Peek Inside Sarah Paulson’s Cozy Malibu Hideaway

With an assist from interior designer Amy Kehoe, the actor elevated her 500-square-foot beach home with “sophisticated whimsy”

Sarah Paulson didn’t discover her talent for creating homes with what interior designer Amy Kehoe calls “sophisticated whimsy” until she was in her 40s. As a former New Yorker and an actress who has spent much of her adult life on set, buying and decorating a house wasn’t on her lengthy to-do list. “It felt like too much responsibility. Only grown-ups did that, not me,” says the Emmy Award–­winning actress, who stars in the upcoming horror thriller Dust. “I always wanted that Manhattan life, an apartment with a doorman, if you were lucky. Owning a home never held that allure.”

A couple of factors changed her mind. The first is that Paulson is an Angeleno now, and found that she was one of the holdouts in her friend group who hadn’t taken the real estate plunge. Secondly, she found the magnetic pull of Nickey Kehoe, an elegantly understated housewares shop owned by Todd Nickey and Amy Kehoe, too powerful to resist. “I would walk into that store and think, Can I move in?” she says. “When I finally bought a house, I emailed Amy. Then once I started working with her, it was like, ‘Well, you can forget it. Anytime I buy anything, even a car, you’re doing the interior.’ ”

A curtain of Susan Deliss fabric from Nickey Kehoe separates the living area from the bedroom. Hartmann & Forbes matchstick blinds; vintage rug.

It was a pleasant surprise for Paulson to discover how much she enjoyed sorting through fabric swatches and 1stdibs listings with Kehoe. It’s the closest thing to a hobby she’s ever had. “I was always so busy working. Sleep was my hobby. Or taking a shower,” she says with a laugh.

Once her primary residence was finished, Paulson went back for more. Nearly a year into the pandemic, she bought a 500-square-foot Malibu trailer after a life-changing visit to the home of a close friend. “It was January, and the tide was so far out that the beach felt like a moonscape. The cliffs and the water and the light were so beautiful, and my dog went bananas,” she recalls. “The ocean never called to me. I’m the person who’s afraid there’s a shark in my bathtub. But the beach was stunning. How did I live here for so many years and not understand the beauty of the coastline?”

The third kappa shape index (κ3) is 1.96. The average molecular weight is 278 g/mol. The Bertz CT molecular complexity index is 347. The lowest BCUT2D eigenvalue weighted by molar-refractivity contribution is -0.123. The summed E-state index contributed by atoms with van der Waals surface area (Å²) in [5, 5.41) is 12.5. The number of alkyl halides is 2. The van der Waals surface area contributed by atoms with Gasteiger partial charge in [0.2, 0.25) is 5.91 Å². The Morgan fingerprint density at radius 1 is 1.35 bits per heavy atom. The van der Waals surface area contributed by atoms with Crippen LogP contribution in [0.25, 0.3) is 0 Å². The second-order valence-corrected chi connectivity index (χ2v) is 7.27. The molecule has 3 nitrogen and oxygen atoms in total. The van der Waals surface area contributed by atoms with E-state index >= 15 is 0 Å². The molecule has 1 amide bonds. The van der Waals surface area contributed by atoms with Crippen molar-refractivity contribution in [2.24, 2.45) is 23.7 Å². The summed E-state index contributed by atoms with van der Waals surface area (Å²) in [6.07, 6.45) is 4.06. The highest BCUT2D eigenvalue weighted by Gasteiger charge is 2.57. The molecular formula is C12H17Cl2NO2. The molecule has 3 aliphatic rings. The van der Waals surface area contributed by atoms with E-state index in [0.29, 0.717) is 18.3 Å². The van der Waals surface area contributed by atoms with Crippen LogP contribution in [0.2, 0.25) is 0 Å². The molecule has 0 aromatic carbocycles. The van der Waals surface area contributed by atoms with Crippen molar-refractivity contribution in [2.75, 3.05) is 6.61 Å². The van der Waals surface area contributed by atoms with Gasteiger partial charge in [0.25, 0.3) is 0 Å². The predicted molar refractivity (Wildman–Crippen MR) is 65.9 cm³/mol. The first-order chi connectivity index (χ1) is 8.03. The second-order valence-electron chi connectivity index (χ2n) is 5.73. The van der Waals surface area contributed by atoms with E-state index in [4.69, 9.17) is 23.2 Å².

A 24-inch BlueStar range fits in the small space. Soane Britain Avon wall lights; alexandrita quartzite countertop from Architectural Surfaces.

Sam Shaw © Shaw Family Archives

The market for tiny, more affordable homes in the same community was hot, but when one became available, Paulson pounced. Then Kehoe and Jeff Spiegel of Heartwood Construction + Design helped transform the quaint but generic surf shack into a tailor-made retreat, with stow-away storage and brass hardware and fixtures, like an elegant ship’s cabin with a nautical wink. “There’s no disconnect between Sarah’s personal style and her home style,” Kehoe declares. “She is really dialed in and has excellent taste in all things, and there is a current femininity to her style that’s so modern and thoughtful.”

See the exterior of the house, painted in Farrow & Ball’s Brinjal, an earthy plum, for a sense of what Kehoe’s talking about. Inside, wide-plank engineered pine floors and shiplap walls painted in Benjamin Moore’s Snowfall White are a serene backdrop for milky stone countertops with an emerald vein (that remind Paulson of sea-foam), boho textiles from Pat McGann, custom furniture by Waka Waka and Green River Project, and a teal cabinet by Howe London. It’s all custom-built to fit the jewel-box space precisely. 

Tree of Life wallpaper by Idarica Gazzoni from Arjumand’s World covers the bedroom walls. Flexi wall light by Soane Britain; custom nightstand and headboard; cashmere blanket by Nickey Kehoe.

“There’s a theme that’s echoing here: Because the home is so contained and small in scale, it makes certain risks feel less risky,” says Kehoe. Purple paint, swirled green quartzite, blush pink floor-to-ceiling zellige tile, and bold wallpaper in aubergine might not work splashed over large surfaces, but they feel just right in this space.

In a way, Paulson was destined to outfit this tiny gem of a home. It’s no bigger than a typical New York one-bedroom, and reminiscent of the trailers she inhabits for work. It’s just grown-up enough, and unafraid of big, unconventional gestures. “It’s rewarding to work with someone who gets really excited,” adds Kehoe. “Her enthusiasm is joyful.”

This story appears in AD’s Star Power issue. To see Sarah Paulson’s home in print, subscribe to AD.